Funnier than previous shorts and different in tone, Kiss Burn is another solid addition to the Persona collection.
This review is for the third segment of Netflix’s Persona, titled Persona: Kiss Burn. It contains spoilers. You can check out our spoiler-free thoughts on the full season by clicking these words. Our reviews of the previous segments can be found here and here.
Friendship is the subject of Kiss Burn, among other things. It’s a sort of low-key, capsule coming-of-age tale, directed by Jeon Go Woon and starring, once again, singer-actress IU, here made younger in appearance and nature as Han-na, which is a bit weird after the first two segments of Persona sexed her up a bit.
But you get used to it. Han-na turns up at a remote little house surrounded by forests in search of her friend, Hye-Bok, but at first only finds her short-tempered father, who insists she isn’t home. In a sequence played for laughs, Han-na tries to whisper through Hye-Bok’s bedroom window only for her father’s angry face to loom through instead.
But Han-na won’t be dissuaded, and when the father goes out to work, she sneaks inside. She finds Hye-Bok with her hair roughly cut (apparently her father did it, drunk, while she was sleeping) and her neck covered in bruises. What looks like domestic abuse instead has a more exciting explanation; apparently they’re hickeys, earned from some kid at the beach. Nevertheless, the decision is made to rig up the house Home Alone style to punish Hye-Bok’s father when he returns.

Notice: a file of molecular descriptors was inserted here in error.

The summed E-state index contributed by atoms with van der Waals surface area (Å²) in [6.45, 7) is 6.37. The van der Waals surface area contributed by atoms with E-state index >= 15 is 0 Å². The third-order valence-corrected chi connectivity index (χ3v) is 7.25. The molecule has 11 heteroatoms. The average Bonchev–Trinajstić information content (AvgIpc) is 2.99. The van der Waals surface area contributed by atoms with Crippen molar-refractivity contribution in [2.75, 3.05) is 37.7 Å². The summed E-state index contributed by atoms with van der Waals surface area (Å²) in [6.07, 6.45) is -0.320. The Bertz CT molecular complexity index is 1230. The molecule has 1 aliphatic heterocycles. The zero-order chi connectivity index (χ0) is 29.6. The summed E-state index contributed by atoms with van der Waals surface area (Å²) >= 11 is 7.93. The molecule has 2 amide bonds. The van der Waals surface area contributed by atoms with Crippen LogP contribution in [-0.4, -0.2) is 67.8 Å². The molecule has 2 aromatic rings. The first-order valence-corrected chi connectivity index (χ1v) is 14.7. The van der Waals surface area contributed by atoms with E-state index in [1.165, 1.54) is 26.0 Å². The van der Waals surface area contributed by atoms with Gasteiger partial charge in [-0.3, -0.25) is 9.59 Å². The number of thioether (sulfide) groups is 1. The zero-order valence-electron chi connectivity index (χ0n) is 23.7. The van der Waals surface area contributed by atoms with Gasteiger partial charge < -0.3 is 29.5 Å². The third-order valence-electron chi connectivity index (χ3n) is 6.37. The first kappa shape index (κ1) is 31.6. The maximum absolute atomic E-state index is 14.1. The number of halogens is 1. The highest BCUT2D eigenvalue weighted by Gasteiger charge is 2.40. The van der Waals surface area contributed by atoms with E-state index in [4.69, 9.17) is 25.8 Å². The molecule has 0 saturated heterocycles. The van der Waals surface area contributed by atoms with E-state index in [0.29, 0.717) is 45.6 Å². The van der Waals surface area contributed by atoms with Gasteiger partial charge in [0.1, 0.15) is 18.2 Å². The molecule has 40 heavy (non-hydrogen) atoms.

Kiss Burn is reminiscent of various “when the parents are away the kids will play” narratives, but it takes a slightly darker, more grimly comic turn than expected. When the initial pranks fail to have the intended effect, Han-na and Hye-Bok bond over escalating matters, eventually, and accidentally, setting the chicken coop alight. They manage to put out the blaze (whatever happened to the chicken that ran across the screen on fire remains unknown), but give the pranks up as a bad job. On their way into town, another blaze flares in the back of the shot, as Han-na asks Hye-Bok what her father does for a living. Turns out he’s a forest fire lookout.
More explicitly comical than previous segments, Kiss Burn is refreshing in how it relies on IU’s acting rather than her appearance to help inform its story, and its darkly funny conclusion feels well-judged. Another enjoyable Persona short.